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  • Enlisted First line but you can apply to 2nd line before you discharge.
    Officers can only go to 1st line and again must apply to 2nd. But 1st line is inactive so no movement there for officers.
    Last edited by batterysgt; 7 February 2021, 08:06.

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    • Don’t they have to apply for transfer to FLR?

      It isn’t automatic

      Comment


      • First line needs a major shakeup. it's been a paper army for decades.
        Someone should ask a pq as to when it last mobilised/trained in any significant numbers, if at all.
        German 1: Private Schnutz, I have bad news for you.
        German 2: Private? I am a general!
        German 1: That is the bad news.

        Comment


        • Originally posted by na grohmiti View Post
          First line needs a major shakeup. it's been a paper army for decades.
          Someone should ask a pq as to when it last mobilised/trained in any significant numbers, if at all.
          And the cost

          Ref VFM

          Comment


          • Enlisted, no. Commissioned yes, that's from memory but would need to check regs to be 100%.

            Comment


            • Originally posted by DeV View Post
              And the cost

              Ref VFM
              If cost is a continual factor over a functioning Defence Force then the obvious applies including disbandment. All national Defence Forces are spending Departments and are so, that Alliances are maintained and people feel secure and safe ,and politics can work without sectional threat. Training is a continual requirement and is best if the reserve elements are embedded within formations. Reserves need mentoring and positive support to provide encouragement to reach standards required. Nothing can be done without spending money and budgets should allow for formation training.

              Comment


              • Originally posted by ancientmariner View Post
                If cost is a continual factor over a functioning Defence Force then the obvious applies including disbandment. All national Defence Forces are spending Departments and are so, that Alliances are maintained and people feel secure and safe ,and politics can work without sectional threat. Training is a continual requirement and is best if the reserve elements are embedded within formations. Reserves need mentoring and positive support to provide encouragement to reach standards required. Nothing can be done without spending money and budgets should allow for formation training.
                The RDF VFM 2013 mentioned the FLR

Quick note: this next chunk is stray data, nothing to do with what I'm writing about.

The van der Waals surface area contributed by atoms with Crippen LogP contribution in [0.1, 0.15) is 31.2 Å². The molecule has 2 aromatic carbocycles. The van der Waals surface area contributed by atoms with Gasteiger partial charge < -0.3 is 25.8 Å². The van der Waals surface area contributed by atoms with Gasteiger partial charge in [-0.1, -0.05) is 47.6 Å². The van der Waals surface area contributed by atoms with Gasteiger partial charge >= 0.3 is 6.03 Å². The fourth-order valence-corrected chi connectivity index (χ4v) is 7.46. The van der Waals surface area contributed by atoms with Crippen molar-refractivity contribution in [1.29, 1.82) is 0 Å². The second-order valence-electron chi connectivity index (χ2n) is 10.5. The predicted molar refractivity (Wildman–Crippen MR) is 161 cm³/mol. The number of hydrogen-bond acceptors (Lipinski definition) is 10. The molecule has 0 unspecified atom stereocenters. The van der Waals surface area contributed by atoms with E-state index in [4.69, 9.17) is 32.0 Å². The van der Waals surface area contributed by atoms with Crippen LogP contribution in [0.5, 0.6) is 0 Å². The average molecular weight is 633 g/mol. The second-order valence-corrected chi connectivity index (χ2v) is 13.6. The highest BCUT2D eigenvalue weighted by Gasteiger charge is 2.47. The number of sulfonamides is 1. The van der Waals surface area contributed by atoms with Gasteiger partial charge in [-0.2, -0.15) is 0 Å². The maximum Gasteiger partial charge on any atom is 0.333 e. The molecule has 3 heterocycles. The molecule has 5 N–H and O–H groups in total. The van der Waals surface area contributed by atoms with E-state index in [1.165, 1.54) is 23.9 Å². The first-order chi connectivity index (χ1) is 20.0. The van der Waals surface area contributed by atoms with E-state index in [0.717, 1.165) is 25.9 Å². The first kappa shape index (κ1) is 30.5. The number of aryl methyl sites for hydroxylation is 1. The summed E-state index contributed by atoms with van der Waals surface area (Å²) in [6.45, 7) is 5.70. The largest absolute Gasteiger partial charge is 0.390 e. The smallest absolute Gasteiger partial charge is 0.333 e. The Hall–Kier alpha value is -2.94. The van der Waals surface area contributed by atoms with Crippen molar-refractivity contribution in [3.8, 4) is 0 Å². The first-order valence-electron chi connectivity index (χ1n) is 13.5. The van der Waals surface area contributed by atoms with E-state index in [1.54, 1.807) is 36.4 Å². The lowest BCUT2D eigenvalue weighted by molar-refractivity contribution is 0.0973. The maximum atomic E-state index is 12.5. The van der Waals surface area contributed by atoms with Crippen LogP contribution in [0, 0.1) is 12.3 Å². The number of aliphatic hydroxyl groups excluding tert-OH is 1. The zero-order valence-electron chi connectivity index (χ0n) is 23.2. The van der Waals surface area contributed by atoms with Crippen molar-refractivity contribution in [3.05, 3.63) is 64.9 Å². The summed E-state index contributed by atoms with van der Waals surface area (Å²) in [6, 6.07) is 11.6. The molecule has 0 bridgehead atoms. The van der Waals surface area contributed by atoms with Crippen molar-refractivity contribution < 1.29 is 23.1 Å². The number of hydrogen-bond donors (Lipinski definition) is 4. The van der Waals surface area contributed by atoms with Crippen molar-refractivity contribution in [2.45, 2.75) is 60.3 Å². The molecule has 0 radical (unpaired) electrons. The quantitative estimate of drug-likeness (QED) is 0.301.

The First Line Reserve (FLR) has reduced in strength by some 20% since 2006 with a 36% reduction in Officers. This has been due to recruitment of Officers being limited to those with technical qualifications. At the end of 2011 the strength of the FLR was 291 personnel. Officers of the FLR with technical qualifications were used to augment the Naval Service from 2006 – 2008. While there is an advantage in having trained former PDF personnel available to augment the PDF and assist in the training of members of the Army Reserve and Naval Service Reserve, there is a question about the currency of their skills. These skills may become eroded as members of the FLR are currently not required to participate in annual training and may serve for an extended timeframe.

                The FLR is comprised of former members of the PDF who have volunteered or have a service commitment to serve on the FLR. As at 31/08/2012 the strength of the FLR was 264

                The FLR is intended to provide a pool of trained military personnel with particular skills who are available at short notice to supplement PDF units in times of emergency. The FLR has two components; the Reserve of Officers (First Line) and the Reserve of Men (First Line). Membership of the FLR is restricted to personnel who have completed a term of engagement with the PDF and have undertaken, either voluntarily or on foot of a contractual commitment, to complete a period of service in the FLR. There is no set establishment for the FLR and its strength is dependent on recruitment policy and reserve commitments given voluntarily or on foot of contractual commitments. Members of the FLR are assigned to PDF Units for administrative purposes and serve in the rank which they held in the PDF. The FLR has not actively trained since 1987.
                Cost of FLR gratuity between 2006 and 2011 varied between €54,000 and €74,000

                Comment


                • Originally posted by apod View Post
                  Oh yeah. Your first term of service is NOT actually 5 years as some people think. It's 12.

                  5 years full time and 7 reserve. Some lad who left and went to try to join up in other Militaries before their 7 years reserve ran into difficulties.